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Hours Today: 08:00 - 18:00
Suggested Duration: < 1 hour
LOCATION
18 Fleet Street | Fleet Street, London EC4Y 1AA, England
City of London
CONTACT
+44 20 7427 0133
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1 - 10 of 65 reviews

Reviewed 4 weeks ago via mobile

A nice church a few blocks from St. Paul's Cathedral that is well worth visiting. The church itself is pretty and charming, but the real treat lies below the main floor. There are wonderful rooms with Roman walks and footpaths, along with excellent historical pictures...More

Thank Acinonyx60
Reviewed 12 July 2017

This church is well worth a visit. It is located at the east end of Fleet Street and still has strong links with the newspaper/journalist world from the time when newspaper producers were based in Fleet Street. It is set a few yards back from...More

Thank J150505
Reviewed 28 May 2017

St. Bride's has twice risen from the ashes, firstly in its present incarnation designed by Wren in 1672 to replace its predecessor destroyed in the Great Fire of London of 1666; secondly, it was fully restored after its almost complete destruction in the 1940 Blitz...More

1  Thank futtock21
Reviewed 23 May 2017

A very in depth tour - well presented - time given for questions - very knowledgable tour person, kept us well involved and interested

2  Thank annettegaskin15
Reviewed 30 March 2017

St Bride's is just off Fleet Street and is known, appropriately, as the Journalists' Church. It's a Christopher Wren design and has a lovely interior. The spire is said to be the inspiration for the tiered wedding cake, which is a lovely story, if true....More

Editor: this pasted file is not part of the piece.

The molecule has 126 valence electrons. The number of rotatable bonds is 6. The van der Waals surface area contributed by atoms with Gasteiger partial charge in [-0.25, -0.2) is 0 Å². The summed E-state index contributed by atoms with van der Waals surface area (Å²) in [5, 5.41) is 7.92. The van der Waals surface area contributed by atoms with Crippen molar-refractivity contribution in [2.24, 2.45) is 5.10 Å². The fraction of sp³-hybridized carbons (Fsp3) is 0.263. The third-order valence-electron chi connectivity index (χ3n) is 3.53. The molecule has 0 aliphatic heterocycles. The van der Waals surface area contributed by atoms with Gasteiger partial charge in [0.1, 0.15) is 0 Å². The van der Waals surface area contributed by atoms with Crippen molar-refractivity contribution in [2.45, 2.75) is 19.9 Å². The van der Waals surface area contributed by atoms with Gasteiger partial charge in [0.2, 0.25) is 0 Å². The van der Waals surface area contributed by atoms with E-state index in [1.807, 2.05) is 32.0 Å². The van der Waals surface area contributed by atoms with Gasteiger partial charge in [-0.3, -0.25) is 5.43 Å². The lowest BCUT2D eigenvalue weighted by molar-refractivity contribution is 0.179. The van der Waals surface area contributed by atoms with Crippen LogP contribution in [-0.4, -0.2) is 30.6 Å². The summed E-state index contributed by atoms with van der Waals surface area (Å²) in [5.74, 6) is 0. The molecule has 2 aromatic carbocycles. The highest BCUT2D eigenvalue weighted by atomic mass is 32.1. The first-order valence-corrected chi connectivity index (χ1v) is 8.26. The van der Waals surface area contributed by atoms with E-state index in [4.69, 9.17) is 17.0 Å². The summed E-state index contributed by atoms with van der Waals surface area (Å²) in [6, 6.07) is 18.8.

1  Thank DawlishRed
Reviewed 24 March 2017

Lovely little church, impressive interior I came here yesterday for a gorgeous concert (including Vivaldi Gloria) it was pretty cold in there, even though it's end of March. Entrance is free, and worth noting there are no public toilets.

1  Thank Louise V
Reviewed 12 March 2017

The link between the newspaper industry and St. Bride's makes this church worth a visit alone. There are many plaques around the building which gave us pause for thought for a profession which is often criticised but can be dangerous judging by the memorials to...More

1  Thank StelucLive
Reviewed 11 March 2017

excellent free exhibition and historical ruins to see under this church. Rebuilt church above ,roman pavement and others below

Thank paul53ok
Reviewed 27 February 2017

Whilst the ground floor of this church has been extensively rebuilt since WW2 bombing the basement area is significantly older with Roman, Saxon and other notable remains which are well displayed.

Thank Madalyn H
Reviewed 24 February 2017

We passed this church on our walk along Fleet Street heading towards St. Paul's Cathedral. The entrance to this amazing church is very narrow. The currently standing church is designed by Christopher Wren and has a unique staple. Besides having a pretty interior, we were...More

Thank Della G
Nearby
City of London
From its ancient past as a Roman trading outpost to
its 21st century status as the wealthiest square mile
in the world, the financial district known simply as
“The City” is one of London's most historic and
fascinating neighbourhoods. Here high rise office
towers such as Norman Foster’s Gherkin mingle with
Roman ruins and architectural marvels from virtually
every era in between, including Christopher Wren's
...More
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Questions & Answers
John W
13 January 2016|
AnswerShow all 2 answers
Response from Rampit | Reviewed this property |
none that are available to the public but the will direct you to public toilets nearby
0